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COJ Nursing & Healthcare

Effect of Clozapine on Appetite, Weight and Insulin Resistance in Schizophrenia Patient in Mental Health Psychiatry Outpatient Clinics KFSH&RC (Case Report)

Eltoum E*

Depatrment of Medicine, Khartoum, Sudan

*Corresponding author: Eltoum E, Depatrment of Medicine, Khartoum, Sudan

Submission: October 01, 2018Published: March 18, 2019

DOI: 10.31031/COJNH.2019.03.000600

ISSN: 2577-2007
Volume4 Issue5

Abstract

Background: Schizophrenia is a psychotic disorder with a complex pathophysiology and requires treatment that includes long term administration of antipsychotics that is said to be associated with metabolic syndrome.

Objective: To estimate the prevalence of metabolic syndrome in patients taken clozapine at King Faisal Specialist Hospital &Research Centre, Outpatient clinics.

Methods: This study was conducted at outpatient setting, KFSH&RC. Total patients included in this study are 39 patients. All patients were on maintenance dose of clozapine therapy. Measurement of anthropometric (body weight (BMI), waist circumference, blood pressure) and biochemical parameters (glucose, insulin, triglycerides, LDL, HDL) were recorded, Data analyses were collected during their regular follow-ups.

Result: The prevalence of the metabolic syndrome was significantly higher among clozapine patients according to all literature but in this study 3 patients out of 39 were affected. The analysis revealed significant associations with age, body mass index, and duration of clozapine medication & family history.

This finding is consistent with literature about associated with clozapine& mentioned risk factor. Our three affected patients had the following result.

BMI: (A-27- B-41.3) male with normal (16-30)

BMI: (C-49.1) female with normal (16-30)

Blood sugar range: (A-GLUF is11.5mmol/l) with HDL 1.41 normal (1.04-1.55mmol/l), LDL 3.98 optimal < 2.59mmol) =accordingly to the national cholesterol education program (NCEP us has set the following guide lines (references values)

B-GLUF: (5.4mmol/L, HDL.0.90mmol/l, LDL2.74mmol/l

C-GLUF: (9.5mmol/l, HDL1.20 mmol/l, LDL3.07 mmol/l

Demographical Data

Age=for all 39 patients (C-34, A-47, B-47 years) age group (20 yeas-3-patients, 30 years-10 patients, 40 years-12 patients, 50 years-11 patients, 60-70years about 3 patients.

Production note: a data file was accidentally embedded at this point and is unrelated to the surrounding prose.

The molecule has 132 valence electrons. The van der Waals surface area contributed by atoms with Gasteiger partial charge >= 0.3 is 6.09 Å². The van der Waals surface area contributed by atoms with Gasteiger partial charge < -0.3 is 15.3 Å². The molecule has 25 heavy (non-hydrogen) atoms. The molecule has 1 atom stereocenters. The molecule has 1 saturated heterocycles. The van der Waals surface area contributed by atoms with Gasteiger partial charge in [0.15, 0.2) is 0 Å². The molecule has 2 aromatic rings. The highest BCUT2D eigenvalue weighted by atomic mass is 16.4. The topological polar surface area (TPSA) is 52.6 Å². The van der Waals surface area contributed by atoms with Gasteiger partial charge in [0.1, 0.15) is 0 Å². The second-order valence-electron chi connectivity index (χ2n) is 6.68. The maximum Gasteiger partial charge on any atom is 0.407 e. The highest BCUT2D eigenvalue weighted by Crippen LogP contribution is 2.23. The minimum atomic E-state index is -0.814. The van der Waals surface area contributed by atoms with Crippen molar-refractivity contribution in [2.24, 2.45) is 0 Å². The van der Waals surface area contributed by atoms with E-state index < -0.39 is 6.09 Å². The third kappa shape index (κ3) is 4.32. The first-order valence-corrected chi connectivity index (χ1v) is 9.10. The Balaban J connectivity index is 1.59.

Gender: For all 39 were about 26 males, 13 female patients (2 Males 1 Female)

Marital status: Single 19 patients, married, 15 patients, divorced- 5 patients

Exclusion criteria

A. Patient who is taking clozapine combined with another antipsychotic.

B. Children

C. Elderly patient with Dementia

Conclusion

Patients receiving clozapine are at significantly increased risk for developing the metabolic syndrome. Psychiatrists and other providers should consider performing regular physical health monitoring to prevent long-term adverse health consequences. Metabolic syndrome is a collection of risk factors that are associated with increased morbidity and mortality due to cardiovascular disease [1]. Schizophrenia has long been associated with elements of the metabolic syndrome, and numerous studies have found increased mortality because of cardiovascular disease [2-4].

Several possibilities have been suggested to explain these associations in schizophrenia, including poor diet, lack of exercise, cigarette smoking, and stress, as well as abnormalities of the hypothalamic-pituitary-adrenal axis [5-7]. In recent years, treatment with antipsychotic medications has been recognized as an additional risk factor for the development of metabolic abnormalities [8]. Clozapine was approved by the Food and Drug Administration in, yet it remains the only antipsychotic medication with established efficacy in treatment-resistant schizophrenia patients [9].

Despite its efficacy, growing evidence suggests that clozapine has a substantial effect on metabolic parameters. In a metaanalysis of over 80 studies examining weight gain [10], Clozapine treatment was associated with an average gain of 9.8lb. Over 10 weeks-the most of any antipsychotic drug. More case reports of clozapine-associated glucose abnormalities have been submitted to the Food and Drug Administration [11] and published [12] than for any other antipsychotic drug (Figure 1). Reports have also associated clozapine treatment with the development of Hypertriglyceridemia [13], Increased total cholesterol levels [14], and Hypertension [15]. The purpose of this study was to assess the prevalence of the metabolic syndrome among a group of outpatients receiving clozapine. The National Cholesterol Education Program’s definition of the metabolic syndrome was chosen for our study purposes because of its ease of use in clinical practice [16].

Figure 1:


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© 2019 Eltoum E. This is an open access article distributed under the terms of the Creative Commons Attribution License , which permits unrestricted use, distribution, and build upon your work non-commercially.



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